• The Moon is a Harsh Mistress by Robert A. Heinlein. Possibly the best of Heinlein's novels.
  • Starship Troopers by Robert A. Heinlein. An earlier generation's definitive SF war novel, but also a meditation on citizenship.
  • The Past Through Tomorrow by Robert A. Heinlein (collection). A collection of most of Heinlein's best stories.
  • Voyage from Yesteryear by James P. Hogan. A fun romp through colliding cultures.
  • The Dispossessed by Ursula K. LeGuin. A classic cultural/political SF novel.
  • Learning the World by Ken MacLeod. Another of the British New Space Opera novelists, working at top form.
  • Lucifer's Hammer by Larry Niven and Jerry Pournelle. The end-of-the-world novel.
  • The Mote in God's Eye by Larry Niven and Jerry Pournelle. One of the best First Contact SF novels ever.
  • The Getaway Special by Jerry Oltion. What happens when someone invents the Star Drive?
  • Gateway by Frederik Pohl. The classic (and Hugo/Nebula award-winning) psychological SF novel.
  • Revelation Space by Alastair Reynolds. The blazing debut of one of the British New Space Opera's brightest stars.
  • Chasm City by Alastair Reynolds. A semi-sequel to Revelation Space, highly political, and fairly disturbing.
  • Redemption Ark by Alastair Reynolds. The direct sequel to Revelation Space.
  • Hyperion and The Fall of Hyperion by Dan Simmons. Literary SF at its best.
  • The Rediscovery of Man by Cordwainer Smith (collection). 1950s and 1960s SF that is as compelling (and off the beaten track) now as it was then.
  • The Science Fiction Hall of Fame, Volumes I, IIa, and IIb edited by Robert Silverberg (anthology, picked by the SF Writers of America). The place to start for Golden Age SF.
  • Snow Crash by Neal Stephenson. Stephenson's Big Book.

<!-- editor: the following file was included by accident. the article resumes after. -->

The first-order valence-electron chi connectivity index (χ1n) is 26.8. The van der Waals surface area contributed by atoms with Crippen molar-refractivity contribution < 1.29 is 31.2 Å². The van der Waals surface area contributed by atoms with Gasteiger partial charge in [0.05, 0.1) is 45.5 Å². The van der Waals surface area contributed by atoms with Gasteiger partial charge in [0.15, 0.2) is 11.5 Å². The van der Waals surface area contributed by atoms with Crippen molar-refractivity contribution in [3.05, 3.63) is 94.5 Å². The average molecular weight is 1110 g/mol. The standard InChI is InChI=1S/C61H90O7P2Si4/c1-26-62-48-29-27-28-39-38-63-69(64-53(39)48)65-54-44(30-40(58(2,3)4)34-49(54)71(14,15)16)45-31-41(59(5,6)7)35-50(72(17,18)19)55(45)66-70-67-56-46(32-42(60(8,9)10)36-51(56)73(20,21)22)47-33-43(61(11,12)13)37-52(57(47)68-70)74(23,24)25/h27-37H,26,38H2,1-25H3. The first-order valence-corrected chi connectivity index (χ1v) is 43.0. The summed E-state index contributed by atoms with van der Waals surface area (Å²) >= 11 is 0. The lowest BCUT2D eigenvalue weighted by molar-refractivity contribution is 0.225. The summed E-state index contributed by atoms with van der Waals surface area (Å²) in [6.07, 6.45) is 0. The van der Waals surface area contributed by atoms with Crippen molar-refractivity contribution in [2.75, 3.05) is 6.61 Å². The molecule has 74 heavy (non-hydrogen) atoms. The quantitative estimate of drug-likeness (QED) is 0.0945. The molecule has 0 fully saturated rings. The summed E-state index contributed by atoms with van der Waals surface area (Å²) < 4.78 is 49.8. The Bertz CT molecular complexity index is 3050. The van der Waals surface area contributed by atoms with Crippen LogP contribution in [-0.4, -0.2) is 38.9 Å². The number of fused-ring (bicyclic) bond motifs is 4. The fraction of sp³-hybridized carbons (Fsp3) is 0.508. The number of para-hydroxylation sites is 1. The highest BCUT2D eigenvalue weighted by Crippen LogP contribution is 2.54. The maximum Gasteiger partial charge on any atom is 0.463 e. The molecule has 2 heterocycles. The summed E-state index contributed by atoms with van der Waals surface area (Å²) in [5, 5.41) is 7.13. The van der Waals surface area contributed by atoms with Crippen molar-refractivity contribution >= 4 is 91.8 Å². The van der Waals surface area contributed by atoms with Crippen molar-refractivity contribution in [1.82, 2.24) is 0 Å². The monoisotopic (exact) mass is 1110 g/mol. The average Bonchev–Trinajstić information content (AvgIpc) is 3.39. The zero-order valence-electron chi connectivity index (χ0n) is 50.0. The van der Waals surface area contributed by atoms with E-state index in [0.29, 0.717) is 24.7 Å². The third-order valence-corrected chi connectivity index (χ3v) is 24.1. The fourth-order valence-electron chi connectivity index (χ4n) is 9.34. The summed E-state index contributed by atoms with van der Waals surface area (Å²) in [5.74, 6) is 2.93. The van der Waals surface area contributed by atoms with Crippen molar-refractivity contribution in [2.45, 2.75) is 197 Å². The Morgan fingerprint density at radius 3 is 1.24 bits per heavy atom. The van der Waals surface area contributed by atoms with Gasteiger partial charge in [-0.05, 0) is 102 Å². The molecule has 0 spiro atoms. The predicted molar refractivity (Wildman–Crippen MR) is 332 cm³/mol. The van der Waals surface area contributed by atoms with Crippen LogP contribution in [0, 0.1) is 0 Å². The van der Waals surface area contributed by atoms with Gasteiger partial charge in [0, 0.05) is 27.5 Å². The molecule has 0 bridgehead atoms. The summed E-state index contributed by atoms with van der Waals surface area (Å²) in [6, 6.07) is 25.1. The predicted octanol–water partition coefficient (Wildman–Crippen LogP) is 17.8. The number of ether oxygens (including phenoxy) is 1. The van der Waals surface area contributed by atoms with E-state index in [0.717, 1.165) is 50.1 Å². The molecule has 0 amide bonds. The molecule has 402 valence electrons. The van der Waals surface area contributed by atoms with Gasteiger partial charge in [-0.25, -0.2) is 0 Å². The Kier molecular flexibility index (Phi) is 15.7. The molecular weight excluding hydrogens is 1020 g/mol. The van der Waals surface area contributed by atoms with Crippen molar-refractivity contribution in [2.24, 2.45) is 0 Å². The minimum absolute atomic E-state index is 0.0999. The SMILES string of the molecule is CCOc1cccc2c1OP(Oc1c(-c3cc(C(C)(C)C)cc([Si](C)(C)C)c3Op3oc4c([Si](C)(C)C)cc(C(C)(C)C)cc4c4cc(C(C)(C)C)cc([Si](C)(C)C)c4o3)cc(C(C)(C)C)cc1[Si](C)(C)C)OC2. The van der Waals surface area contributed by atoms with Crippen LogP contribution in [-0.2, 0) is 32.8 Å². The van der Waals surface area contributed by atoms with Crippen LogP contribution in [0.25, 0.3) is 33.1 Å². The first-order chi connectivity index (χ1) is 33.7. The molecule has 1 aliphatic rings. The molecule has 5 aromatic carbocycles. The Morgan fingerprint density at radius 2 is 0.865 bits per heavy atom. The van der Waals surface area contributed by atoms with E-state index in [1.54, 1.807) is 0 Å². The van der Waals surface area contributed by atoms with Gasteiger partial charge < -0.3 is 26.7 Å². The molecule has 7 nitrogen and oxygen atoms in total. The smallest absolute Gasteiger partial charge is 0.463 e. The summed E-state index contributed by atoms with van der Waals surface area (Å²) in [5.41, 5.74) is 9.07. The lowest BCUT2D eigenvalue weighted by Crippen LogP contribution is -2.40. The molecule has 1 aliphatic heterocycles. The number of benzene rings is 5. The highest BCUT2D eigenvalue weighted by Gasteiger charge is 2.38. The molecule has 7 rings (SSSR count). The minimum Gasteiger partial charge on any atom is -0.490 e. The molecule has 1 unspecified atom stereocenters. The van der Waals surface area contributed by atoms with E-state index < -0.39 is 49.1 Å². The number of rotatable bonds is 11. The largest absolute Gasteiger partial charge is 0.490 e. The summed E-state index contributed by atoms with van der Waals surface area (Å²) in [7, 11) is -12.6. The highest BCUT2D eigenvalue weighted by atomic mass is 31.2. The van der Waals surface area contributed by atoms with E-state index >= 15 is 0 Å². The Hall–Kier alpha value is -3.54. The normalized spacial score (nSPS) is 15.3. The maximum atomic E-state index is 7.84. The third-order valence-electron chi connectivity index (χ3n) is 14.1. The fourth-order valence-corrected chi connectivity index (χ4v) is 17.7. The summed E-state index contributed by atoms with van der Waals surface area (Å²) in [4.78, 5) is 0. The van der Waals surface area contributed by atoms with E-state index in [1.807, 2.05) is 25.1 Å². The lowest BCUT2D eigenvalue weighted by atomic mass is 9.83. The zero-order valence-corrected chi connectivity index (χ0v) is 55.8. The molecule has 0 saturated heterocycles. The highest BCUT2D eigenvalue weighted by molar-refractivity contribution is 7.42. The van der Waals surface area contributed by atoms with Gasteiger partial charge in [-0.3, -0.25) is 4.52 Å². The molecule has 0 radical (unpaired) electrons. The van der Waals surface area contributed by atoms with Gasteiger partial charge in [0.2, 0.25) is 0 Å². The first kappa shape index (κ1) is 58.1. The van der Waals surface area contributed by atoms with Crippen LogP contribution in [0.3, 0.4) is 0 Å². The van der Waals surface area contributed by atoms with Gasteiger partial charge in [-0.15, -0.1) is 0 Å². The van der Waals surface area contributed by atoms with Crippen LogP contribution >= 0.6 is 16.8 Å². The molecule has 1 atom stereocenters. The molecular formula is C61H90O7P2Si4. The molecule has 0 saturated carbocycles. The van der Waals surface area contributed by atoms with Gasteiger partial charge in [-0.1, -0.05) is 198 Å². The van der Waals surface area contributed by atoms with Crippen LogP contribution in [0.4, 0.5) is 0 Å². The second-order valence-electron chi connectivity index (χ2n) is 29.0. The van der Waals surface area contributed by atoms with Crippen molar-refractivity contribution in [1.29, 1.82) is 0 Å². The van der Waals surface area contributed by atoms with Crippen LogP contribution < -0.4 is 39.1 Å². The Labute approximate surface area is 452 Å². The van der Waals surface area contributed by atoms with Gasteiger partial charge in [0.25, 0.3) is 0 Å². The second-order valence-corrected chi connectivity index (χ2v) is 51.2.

• The Big U by Neal Stephenson. An early novel, which holds up remarkably well.
  • More than Human by Theodore Sturgeon. Sturgeon's masterwork.
  • The Golden Helix by Theodore Sturgeon (collection). Some of Sturgeon's best stories.
  • Sturgeon is Alive and Well... by Theodore Sturgeon (collection). Many of Sturgeon's other best stories.
  • Millenium by John Varley. A romping time-travel novel told in intertwining first person narratives. One of my absolute favorites.
  • Titan (+ sequels) by John Varley. Great, solid, world-building SF.
  • A Fire Upon the Deep by Vernor Vinge. A huge, sprawling, epic, Hugo-winning novel.
  • A Deepness in the Sky by Vernor Vinge. A prequel to A Fire Upon the Deep, tighter but nearly as epic.
  • Infinite Jest by David Foster Wallace. Yes, this is SF, although no mainstream reviewer noticed. It's brilliant, but not to everyone's taste.
  • Fire Watch by Connie Willis (collection). Connie Willis' first collection. Some of these stories are very dark, but they're all brilliant.
  • Impossible Things by Connie Willis (collection). Lighter than Fire Watch, but no less brilliant.
  • Doomsday Book by Connie Willis. An amazing novel. Warning: Black Plague.
  • To Say Nothing of the Dog by Connie Willis. A much lighter novel set in the same world as Doomsday Book
  • Lord of Light by Roger Zelazny. Zelazny's SF masterwork, set on a world where a starship crew set themselves up as gods of the Hindu Pantheon, ruling over the colonists.
  • Eye of Cat by Roger Zelazny. The last Navajo tracker is recruited to foil an interstellar assassination, and sets in motion an amazing story.
  • Doorways in the Sand by Roger Zelazny. A smart-ass "perpetual student" in year 13 of University gets tangled up with interstellar intrigue.
  • The Last Defender of Camelot by Roger Zelazny (collection). Some of Zelazny's best stories.
  • The Doors of His Face, the Lamps of His Mouth by Roger Zelazny (collection). Most of Zelazny's other best stories.

Anyone looking for good books to start on should look at the Hugo and Nebula Award winners.


  • China Mountain Zhang, by Maureen McHugh. A wonderful debut novel.